Another day, another example of wasteful spending in the NHS – this time with the NHS England board the guilty party. During the first year of the organisation’s existence, top-level officials managed to run up an expenses bill of almost £200,000 on travel, hotels and restaurants. All of that, of course, is charged to the taxpayer.
The biggest spender is Sir Tim Kelsey, National Director for Patients and Information, who claimed for an £46,000 on top of his £185,000 salary, including almost £7,000 on flying to conferences in the US.
Other members of the executive board were equally busy. Jane.Cummings, Chief Nursing Officer, has total expenses of £27,000, while Bill McCarthy’s £23,000 tab includes £491 for one night in a hotel following a £313 train journey. Together the three make up over a quarter of the total bill with the remaining balance shared between the 12 remaining executive and non-executive directors.
Andy Silvester, our Campaign Manager, gave the following comment:
These NHS expenses will be enough to give taxpayers a heart attack. The public expect their cash to be spent on doctors and nurses, not on train tickets and flights to Los Angeles. At a time when the health service is having to make much-needed savings, hard-pressed taxpayers will be wondering how bosses have managed to run up such a massive bill. We need a war on waste right across the NHS to make sure that the public are getting value for money from their health service.
With the NHS England board making such eyebrow-raising claims, eliminating waste in the rest of the system really doesn’t appear to be a priority.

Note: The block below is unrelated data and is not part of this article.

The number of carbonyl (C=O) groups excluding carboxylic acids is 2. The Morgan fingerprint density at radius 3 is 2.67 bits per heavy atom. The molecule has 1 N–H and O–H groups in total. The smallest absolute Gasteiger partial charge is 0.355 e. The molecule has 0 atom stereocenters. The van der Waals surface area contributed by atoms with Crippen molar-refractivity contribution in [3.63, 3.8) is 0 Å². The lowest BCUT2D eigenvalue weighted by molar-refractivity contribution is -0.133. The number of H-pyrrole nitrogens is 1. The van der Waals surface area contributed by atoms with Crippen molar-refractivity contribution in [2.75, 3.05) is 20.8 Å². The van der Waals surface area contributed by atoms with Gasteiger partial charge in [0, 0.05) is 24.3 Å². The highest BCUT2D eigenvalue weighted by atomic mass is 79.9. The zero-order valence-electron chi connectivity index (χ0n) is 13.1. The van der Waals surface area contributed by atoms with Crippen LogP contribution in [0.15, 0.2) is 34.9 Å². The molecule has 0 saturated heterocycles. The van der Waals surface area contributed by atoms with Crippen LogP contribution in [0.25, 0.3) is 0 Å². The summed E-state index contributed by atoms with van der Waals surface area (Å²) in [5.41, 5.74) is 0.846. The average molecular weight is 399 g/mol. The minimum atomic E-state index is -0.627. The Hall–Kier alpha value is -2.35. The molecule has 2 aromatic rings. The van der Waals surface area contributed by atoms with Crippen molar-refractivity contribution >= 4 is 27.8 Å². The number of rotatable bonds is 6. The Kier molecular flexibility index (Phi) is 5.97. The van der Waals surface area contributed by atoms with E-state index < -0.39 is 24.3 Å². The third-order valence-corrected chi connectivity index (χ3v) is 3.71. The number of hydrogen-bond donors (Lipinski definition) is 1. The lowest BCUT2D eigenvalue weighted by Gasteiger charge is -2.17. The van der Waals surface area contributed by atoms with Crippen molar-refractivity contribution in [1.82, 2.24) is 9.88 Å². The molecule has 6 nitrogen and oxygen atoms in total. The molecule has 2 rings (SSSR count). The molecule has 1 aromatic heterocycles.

With the NHS no longer being handed inflation busting budget increases, you might expect a certain amount of belt tightening. Yet the world’s fifth largest employer continues to squander cash with another eye watering pay off for a former Deputy Chief Executive who never actually left.
The scandalous pay off was exposed in the Times as part of a revised list of 36 health chiefs paid a total of £10.2 million when 161 organisations were abolished under last year’s NHS reforms.
Rob Cooper of the Yorkshire and the Humber Strategic Health Authority was given a golden goodbye of £370,000 when the body was abolished. However, by then he had already found a new directorial role in a London NHS trust on another undoubtedly generous pay packet. NHS terms and conditions of service oblige staff to wait just four weeks before taking up new roles in the NHS if they are to be eligible for redundancy payments.
It is also in direct contrast with the words of NHS boss David Nicholson who has pleaded with managers to hold off for at least six months. But it doesn’t look like anyone’s listening. This certainly isn’t the first time such huge payoffs have been made either. Other former Chief Executives have received amounts of £290,000 and £340,000 under similar circumstances.
The list also exposes the underestimation of at least seven payments costing taxpayers a further £1 million.
George Osborne made a mistake in ring-fencing the NHS budget. Now he should heed the advice of the likes of Liam Fox and tear the fence down.
This is not the first time we’ve written about the public sector merry-go-round. It remains in full flow in at central and local government levels and it’s high time politicians declare war on this continual, inexcusable waste of taxpayers’ money.